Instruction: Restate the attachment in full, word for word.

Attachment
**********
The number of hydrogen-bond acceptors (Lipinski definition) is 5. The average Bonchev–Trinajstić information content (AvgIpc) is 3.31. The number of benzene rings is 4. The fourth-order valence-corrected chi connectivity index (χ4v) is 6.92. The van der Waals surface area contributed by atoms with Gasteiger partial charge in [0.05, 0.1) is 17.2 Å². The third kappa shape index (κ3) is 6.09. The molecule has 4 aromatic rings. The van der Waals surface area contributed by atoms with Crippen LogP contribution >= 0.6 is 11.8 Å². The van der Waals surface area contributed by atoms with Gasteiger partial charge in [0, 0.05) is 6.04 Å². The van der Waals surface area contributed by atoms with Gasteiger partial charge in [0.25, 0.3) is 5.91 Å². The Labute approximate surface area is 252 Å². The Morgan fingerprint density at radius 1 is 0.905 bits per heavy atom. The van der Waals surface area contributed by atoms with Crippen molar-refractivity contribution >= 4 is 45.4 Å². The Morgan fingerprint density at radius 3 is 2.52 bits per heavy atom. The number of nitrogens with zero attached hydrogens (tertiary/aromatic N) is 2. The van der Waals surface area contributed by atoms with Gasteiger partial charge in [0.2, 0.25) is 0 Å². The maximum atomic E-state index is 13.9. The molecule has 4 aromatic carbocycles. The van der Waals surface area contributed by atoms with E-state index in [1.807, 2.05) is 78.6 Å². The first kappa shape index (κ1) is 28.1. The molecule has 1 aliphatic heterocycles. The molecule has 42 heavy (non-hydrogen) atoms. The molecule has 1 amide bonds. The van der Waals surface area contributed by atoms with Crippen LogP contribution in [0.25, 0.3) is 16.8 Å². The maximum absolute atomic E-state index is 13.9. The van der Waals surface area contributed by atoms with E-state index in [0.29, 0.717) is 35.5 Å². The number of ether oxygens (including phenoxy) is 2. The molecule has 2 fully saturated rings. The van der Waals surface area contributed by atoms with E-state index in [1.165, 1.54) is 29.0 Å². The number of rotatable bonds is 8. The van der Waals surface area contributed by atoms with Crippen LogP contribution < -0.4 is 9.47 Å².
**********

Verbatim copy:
The number of hydrogen-bond acceptors (Lipinski definition) is 5. The average Bonchev–Trinajstić information content (AvgIpc) is 3.31. The number of benzene rings is 4. The fourth-order valence-corrected chi connectivity index (χ4v) is 6.92. The van der Waals surface area contributed by atoms with Gasteiger partial charge in [0.05, 0.1) is 17.2 Å². The third kappa shape index (κ3) is 6.09. The molecule has 4 aromatic rings. The van der Waals surface area contributed by atoms with Crippen LogP contribution >= 0.6 is 11.8 Å². The van der Waals surface area contributed by atoms with Gasteiger partial charge in [0, 0.05) is 6.04 Å². The van der Waals surface area contributed by atoms with Gasteiger partial charge in [0.25, 0.3) is 5.91 Å². The Labute approximate surface area is 252 Å². The Morgan fingerprint density at radius 1 is 0.905 bits per heavy atom. The van der Waals surface area contributed by atoms with Crippen molar-refractivity contribution >= 4 is 45.4 Å². The Morgan fingerprint density at radius 3 is 2.52 bits per heavy atom. The number of nitrogens with zero attached hydrogens (tertiary/aromatic N) is 2. The van der Waals surface area contributed by atoms with Gasteiger partial charge in [0.2, 0.25) is 0 Å². The maximum atomic E-state index is 13.9. The molecule has 4 aromatic carbocycles. The van der Waals surface area contributed by atoms with E-state index in [1.807, 2.05) is 78.6 Å². The first kappa shape index (κ1) is 28.1. The molecule has 1 aliphatic heterocycles. The molecule has 42 heavy (non-hydrogen) atoms. The molecule has 1 amide bonds. The van der Waals surface area contributed by atoms with Crippen LogP contribution in [0.25, 0.3) is 16.8 Å². The maximum absolute atomic E-state index is 13.9. The van der Waals surface area contributed by atoms with E-state index in [0.29, 0.717) is 35.5 Å². The number of ether oxygens (including phenoxy) is 2. The molecule has 2 fully saturated rings. The van der Waals surface area contributed by atoms with E-state index in [1.165, 1.54) is 29.0 Å². The number of rotatable bonds is 8. The van der Waals surface area contributed by atoms with Crippen LogP contribution < -0.4 is 9.47 Å².